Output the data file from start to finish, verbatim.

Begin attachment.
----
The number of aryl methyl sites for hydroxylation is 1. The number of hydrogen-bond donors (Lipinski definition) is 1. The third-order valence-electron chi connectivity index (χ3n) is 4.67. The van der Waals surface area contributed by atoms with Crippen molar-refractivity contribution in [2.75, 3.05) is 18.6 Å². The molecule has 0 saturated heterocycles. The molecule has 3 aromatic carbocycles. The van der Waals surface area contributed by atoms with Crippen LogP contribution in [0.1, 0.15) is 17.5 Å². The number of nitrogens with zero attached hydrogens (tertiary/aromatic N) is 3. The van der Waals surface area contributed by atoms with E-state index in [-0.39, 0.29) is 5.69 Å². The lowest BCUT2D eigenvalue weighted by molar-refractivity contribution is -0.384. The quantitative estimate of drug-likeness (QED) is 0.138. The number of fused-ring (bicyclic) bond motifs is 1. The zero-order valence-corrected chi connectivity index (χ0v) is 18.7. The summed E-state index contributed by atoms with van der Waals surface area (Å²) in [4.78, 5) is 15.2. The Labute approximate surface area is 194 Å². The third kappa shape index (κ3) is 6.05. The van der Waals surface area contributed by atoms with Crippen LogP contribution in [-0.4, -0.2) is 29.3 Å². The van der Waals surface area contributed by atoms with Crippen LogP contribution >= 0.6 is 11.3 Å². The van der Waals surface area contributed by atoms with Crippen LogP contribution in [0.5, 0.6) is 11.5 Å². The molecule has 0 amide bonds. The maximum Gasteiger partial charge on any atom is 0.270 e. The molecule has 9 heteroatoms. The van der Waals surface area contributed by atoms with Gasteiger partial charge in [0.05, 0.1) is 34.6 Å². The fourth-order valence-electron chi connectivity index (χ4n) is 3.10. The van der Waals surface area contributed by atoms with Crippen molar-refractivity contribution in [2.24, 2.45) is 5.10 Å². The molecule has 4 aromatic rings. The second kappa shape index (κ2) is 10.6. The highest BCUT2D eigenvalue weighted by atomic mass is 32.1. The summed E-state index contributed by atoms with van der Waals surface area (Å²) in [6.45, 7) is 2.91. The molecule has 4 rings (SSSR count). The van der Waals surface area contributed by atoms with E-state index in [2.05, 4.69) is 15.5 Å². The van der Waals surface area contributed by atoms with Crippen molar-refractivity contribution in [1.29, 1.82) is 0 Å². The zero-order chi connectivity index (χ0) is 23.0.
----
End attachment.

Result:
The number of aryl methyl sites for hydroxylation is 1. The number of hydrogen-bond donors (Lipinski definition) is 1. The third-order valence-electron chi connectivity index (χ3n) is 4.67. The van der Waals surface area contributed by atoms with Crippen molar-refractivity contribution in [2.75, 3.05) is 18.6 Å². The molecule has 0 saturated heterocycles. The molecule has 3 aromatic carbocycles. The van der Waals surface area contributed by atoms with Crippen LogP contribution in [0.1, 0.15) is 17.5 Å². The number of nitrogens with zero attached hydrogens (tertiary/aromatic N) is 3. The van der Waals surface area contributed by atoms with E-state index in [-0.39, 0.29) is 5.69 Å². The lowest BCUT2D eigenvalue weighted by molar-refractivity contribution is -0.384. The quantitative estimate of drug-likeness (QED) is 0.138. The number of fused-ring (bicyclic) bond motifs is 1. The zero-order valence-corrected chi connectivity index (χ0v) is 18.7. The summed E-state index contributed by atoms with van der Waals surface area (Å²) in [4.78, 5) is 15.2. The Labute approximate surface area is 194 Å². The third kappa shape index (κ3) is 6.05. The van der Waals surface area contributed by atoms with Crippen LogP contribution in [-0.4, -0.2) is 29.3 Å². The van der Waals surface area contributed by atoms with Crippen LogP contribution >= 0.6 is 11.3 Å². The van der Waals surface area contributed by atoms with Crippen LogP contribution in [0.5, 0.6) is 11.5 Å². The molecule has 0 amide bonds. The maximum Gasteiger partial charge on any atom is 0.270 e. The molecule has 9 heteroatoms. The van der Waals surface area contributed by atoms with Gasteiger partial charge in [0.05, 0.1) is 34.6 Å². The fourth-order valence-electron chi connectivity index (χ4n) is 3.10. The van der Waals surface area contributed by atoms with Crippen molar-refractivity contribution in [2.24, 2.45) is 5.10 Å². The molecule has 4 aromatic rings. The second kappa shape index (κ2) is 10.6. The highest BCUT2D eigenvalue weighted by atomic mass is 32.1. The summed E-state index contributed by atoms with van der Waals surface area (Å²) in [6.45, 7) is 2.91. The molecule has 4 rings (SSSR count). The van der Waals surface area contributed by atoms with E-state index in [2.05, 4.69) is 15.5 Å². The van der Waals surface area contributed by atoms with Crippen molar-refractivity contribution in [1.29, 1.82) is 0 Å². The zero-order chi connectivity index (χ0) is 23.0.